More than a decade ago, Navy leaders decided to abandon historic standards for ship-manning levels and for shipboard maintenance, supposedly to make the Navy more “business-like” and “efficient” and to make more money available to buy a new generation of ships and weapons.
But the result instead was a sharp drop in the material readiness of the surface ships and a continued decline in fleet size, which forced the leadership to work the remaining operational ships and their smaller crews harder, thus aggravating the problems.
With congressional committees, Navy inspectors and a high-level outside panel issuing increasingly shrill alarms, the leadership finally is acting to correct those mistakes.
A sailor removes deteriorated paint and rust with a disc sander on a weather deck aboard the aircraft carrier USS Ronald Reagan on Sept. 6, 2012. U.S. Navy Photo
This week, as he prepares to retire and turn over Fleet Forces Command on Friday, Adm. John C. Harvey has fired off a lengthy message to the surface warfare community and its supporting organizations warning that “the cumulative impact of individual decisions made over long periods of time had put the future readiness of our surface force at risk.”
And he charged those who will remain on watch to adhere to the old proven standards and procedures to restore the surface fleet to its historic state of combat readiness.
It was a strong message from Harvey, who had remained surprisingly quiet about the growing readiness crisis earlier in his tour at FFC.
In preparation of the nation’s first lunar landing mission, Apollo 11, crew members underwent training to practice activities they would be performing during the mission. In this photograph Neil Armstrong approaches the helicopter he flew to practice landing the Lunar Module (LM) on the Moon.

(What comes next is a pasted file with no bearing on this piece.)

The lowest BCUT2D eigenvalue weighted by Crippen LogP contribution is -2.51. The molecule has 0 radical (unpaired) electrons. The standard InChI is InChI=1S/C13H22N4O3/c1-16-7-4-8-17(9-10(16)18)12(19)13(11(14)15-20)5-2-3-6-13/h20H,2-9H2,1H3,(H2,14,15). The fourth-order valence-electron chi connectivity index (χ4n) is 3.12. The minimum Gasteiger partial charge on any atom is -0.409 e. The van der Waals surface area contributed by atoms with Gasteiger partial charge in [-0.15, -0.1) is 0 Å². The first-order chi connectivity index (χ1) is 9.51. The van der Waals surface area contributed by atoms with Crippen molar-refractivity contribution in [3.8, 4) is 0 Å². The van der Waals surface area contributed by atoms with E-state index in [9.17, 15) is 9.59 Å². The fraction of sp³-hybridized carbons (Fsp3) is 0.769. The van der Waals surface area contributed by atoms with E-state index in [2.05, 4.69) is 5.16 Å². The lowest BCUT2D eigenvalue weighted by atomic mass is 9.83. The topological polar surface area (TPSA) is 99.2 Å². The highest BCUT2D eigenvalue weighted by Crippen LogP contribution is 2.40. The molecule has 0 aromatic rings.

Before Neil Armstrong took one small step for man, he was a naval aviator and flew one of the U.S. Navy’s first carrier-based jet fighters the F9F Panther in the Korean War. He left the Navy, went to college and joined NASA as a test pilot before being selected as the second generation of American astronauts, ultimately bound for the moon.
In memory of Armstrong’s passing, we are presenting a Proceedings photo gallery from 2009 on the occasion of the 40th anniversary of the Apollo 11 moon landing.
Dave Baranek was a technical advisor for the film, “Top Gun.”
When Tony Scott was hired to helm the motion picture “Top Gun,” he had been directing television commercials and music videos during a time-out from Hollywood after his first movie failed to achieve expectations. Producers Don Simpson and Jerry Bruckheimer wanted offered Scott the job of director, thinking his talent for 30-second spectacles would give the film a look of tightly controlled chaos of the dog fighting and life onboard an aircraft carrier. Scott quickly fell in love with the concept and signed on.
To use fighter pilot lingo, Scott re-engaged into movie making with a bag full of knots and guns blazing. The result was not only the highest-grossing movie of 1986, but an enduring film that still finds an audience on television and it continues to be the most familiar image of Naval Aviation for a great many people.
Tony Scott died last week, an apparent suicide at age 68.